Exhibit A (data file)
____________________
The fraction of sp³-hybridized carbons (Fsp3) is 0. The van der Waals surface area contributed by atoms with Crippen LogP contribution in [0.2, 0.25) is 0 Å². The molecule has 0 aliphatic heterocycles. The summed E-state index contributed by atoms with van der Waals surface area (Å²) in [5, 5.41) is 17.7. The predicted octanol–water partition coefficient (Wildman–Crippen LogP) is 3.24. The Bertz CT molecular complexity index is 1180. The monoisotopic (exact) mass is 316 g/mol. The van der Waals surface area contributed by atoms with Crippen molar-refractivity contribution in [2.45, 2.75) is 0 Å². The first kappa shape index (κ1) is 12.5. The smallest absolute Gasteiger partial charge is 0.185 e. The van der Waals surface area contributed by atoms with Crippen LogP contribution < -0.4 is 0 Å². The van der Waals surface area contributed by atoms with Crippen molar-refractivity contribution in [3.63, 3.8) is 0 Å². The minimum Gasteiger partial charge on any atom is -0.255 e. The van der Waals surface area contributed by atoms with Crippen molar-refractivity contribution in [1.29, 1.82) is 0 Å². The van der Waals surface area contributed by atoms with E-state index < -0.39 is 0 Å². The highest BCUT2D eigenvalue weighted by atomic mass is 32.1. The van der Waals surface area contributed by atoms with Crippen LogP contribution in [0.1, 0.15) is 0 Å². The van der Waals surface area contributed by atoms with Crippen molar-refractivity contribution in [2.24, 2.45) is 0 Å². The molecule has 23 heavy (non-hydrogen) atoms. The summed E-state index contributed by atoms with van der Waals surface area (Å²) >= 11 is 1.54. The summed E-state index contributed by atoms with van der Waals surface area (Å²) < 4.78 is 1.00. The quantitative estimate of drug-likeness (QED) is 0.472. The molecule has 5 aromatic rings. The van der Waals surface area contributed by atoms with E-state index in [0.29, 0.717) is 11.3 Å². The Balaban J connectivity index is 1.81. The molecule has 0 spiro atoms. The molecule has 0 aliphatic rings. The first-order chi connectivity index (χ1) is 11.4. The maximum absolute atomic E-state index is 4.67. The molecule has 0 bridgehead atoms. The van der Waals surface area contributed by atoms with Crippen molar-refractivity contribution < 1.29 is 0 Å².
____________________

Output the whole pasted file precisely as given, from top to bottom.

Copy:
The fraction of sp³-hybridized carbons (Fsp3) is 0. The van der Waals surface area contributed by atoms with Crippen LogP contribution in [0.2, 0.25) is 0 Å². The molecule has 0 aliphatic heterocycles. The summed E-state index contributed by atoms with van der Waals surface area (Å²) in [5, 5.41) is 17.7. The predicted octanol–water partition coefficient (Wildman–Crippen LogP) is 3.24. The Bertz CT molecular complexity index is 1180. The monoisotopic (exact) mass is 316 g/mol. The van der Waals surface area contributed by atoms with Crippen molar-refractivity contribution in [2.45, 2.75) is 0 Å². The first kappa shape index (κ1) is 12.5. The smallest absolute Gasteiger partial charge is 0.185 e. The van der Waals surface area contributed by atoms with Crippen LogP contribution < -0.4 is 0 Å². The van der Waals surface area contributed by atoms with Crippen molar-refractivity contribution in [3.63, 3.8) is 0 Å². The minimum Gasteiger partial charge on any atom is -0.255 e. The van der Waals surface area contributed by atoms with Crippen molar-refractivity contribution in [1.29, 1.82) is 0 Å². The van der Waals surface area contributed by atoms with E-state index < -0.39 is 0 Å². The highest BCUT2D eigenvalue weighted by atomic mass is 32.1. The van der Waals surface area contributed by atoms with Crippen LogP contribution in [0.1, 0.15) is 0 Å². The van der Waals surface area contributed by atoms with Crippen molar-refractivity contribution in [2.24, 2.45) is 0 Å². The molecule has 23 heavy (non-hydrogen) atoms. The summed E-state index contributed by atoms with van der Waals surface area (Å²) >= 11 is 1.54. The summed E-state index contributed by atoms with van der Waals surface area (Å²) < 4.78 is 1.00. The quantitative estimate of drug-likeness (QED) is 0.472. The molecule has 5 aromatic rings. The van der Waals surface area contributed by atoms with E-state index in [0.29, 0.717) is 11.3 Å². The Balaban J connectivity index is 1.81. The molecule has 0 spiro atoms. The molecule has 0 aliphatic rings. The first-order chi connectivity index (χ1) is 11.4. The maximum absolute atomic E-state index is 4.67. The molecule has 0 bridgehead atoms. The van der Waals surface area contributed by atoms with Crippen molar-refractivity contribution < 1.29 is 0 Å².